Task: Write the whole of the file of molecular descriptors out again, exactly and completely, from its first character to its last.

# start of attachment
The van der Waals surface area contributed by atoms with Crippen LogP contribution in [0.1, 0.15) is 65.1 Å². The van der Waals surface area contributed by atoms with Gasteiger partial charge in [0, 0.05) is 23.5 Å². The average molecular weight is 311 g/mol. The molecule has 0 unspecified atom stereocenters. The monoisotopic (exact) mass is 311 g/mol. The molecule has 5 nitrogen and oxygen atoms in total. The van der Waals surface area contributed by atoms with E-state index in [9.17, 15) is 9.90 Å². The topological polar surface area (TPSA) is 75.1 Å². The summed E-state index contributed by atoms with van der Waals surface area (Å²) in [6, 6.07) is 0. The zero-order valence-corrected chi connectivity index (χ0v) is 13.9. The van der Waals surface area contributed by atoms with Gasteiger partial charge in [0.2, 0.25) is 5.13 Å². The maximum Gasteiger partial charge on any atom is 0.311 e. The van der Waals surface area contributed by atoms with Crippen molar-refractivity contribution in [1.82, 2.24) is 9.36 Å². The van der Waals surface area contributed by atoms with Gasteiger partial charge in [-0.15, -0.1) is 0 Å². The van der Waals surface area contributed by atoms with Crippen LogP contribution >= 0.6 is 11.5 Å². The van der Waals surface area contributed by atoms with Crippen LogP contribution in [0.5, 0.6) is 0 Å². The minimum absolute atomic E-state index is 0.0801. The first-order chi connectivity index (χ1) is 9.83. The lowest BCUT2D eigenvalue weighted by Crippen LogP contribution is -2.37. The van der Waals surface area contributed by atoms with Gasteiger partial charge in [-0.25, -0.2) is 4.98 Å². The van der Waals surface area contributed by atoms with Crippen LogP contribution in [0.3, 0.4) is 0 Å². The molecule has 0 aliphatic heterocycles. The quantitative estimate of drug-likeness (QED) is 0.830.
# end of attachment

The van der Waals surface area contributed by atoms with Crippen LogP contribution in [0.1, 0.15) is 65.1 Å². The van der Waals surface area contributed by atoms with Gasteiger partial charge in [0, 0.05) is 23.5 Å². The average molecular weight is 311 g/mol. The molecule has 0 unspecified atom stereocenters. The monoisotopic (exact) mass is 311 g/mol. The molecule has 5 nitrogen and oxygen atoms in total. The van der Waals surface area contributed by atoms with E-state index in [9.17, 15) is 9.90 Å². The topological polar surface area (TPSA) is 75.1 Å². The summed E-state index contributed by atoms with van der Waals surface area (Å²) in [6, 6.07) is 0. The zero-order valence-corrected chi connectivity index (χ0v) is 13.9. The van der Waals surface area contributed by atoms with Gasteiger partial charge in [0.2, 0.25) is 5.13 Å². The maximum Gasteiger partial charge on any atom is 0.311 e. The van der Waals surface area contributed by atoms with Crippen molar-refractivity contribution in [1.82, 2.24) is 9.36 Å². The van der Waals surface area contributed by atoms with Gasteiger partial charge in [-0.15, -0.1) is 0 Å². The van der Waals surface area contributed by atoms with Crippen LogP contribution >= 0.6 is 11.5 Å². The van der Waals surface area contributed by atoms with Crippen LogP contribution in [0.5, 0.6) is 0 Å². The minimum absolute atomic E-state index is 0.0801. The first-order chi connectivity index (χ1) is 9.83. The lowest BCUT2D eigenvalue weighted by Crippen LogP contribution is -2.37. The van der Waals surface area contributed by atoms with Gasteiger partial charge in [-0.25, -0.2) is 4.98 Å². The van der Waals surface area contributed by atoms with Crippen LogP contribution in [0.3, 0.4) is 0 Å². The molecule has 0 aliphatic heterocycles. The quantitative estimate of drug-likeness (QED) is 0.830.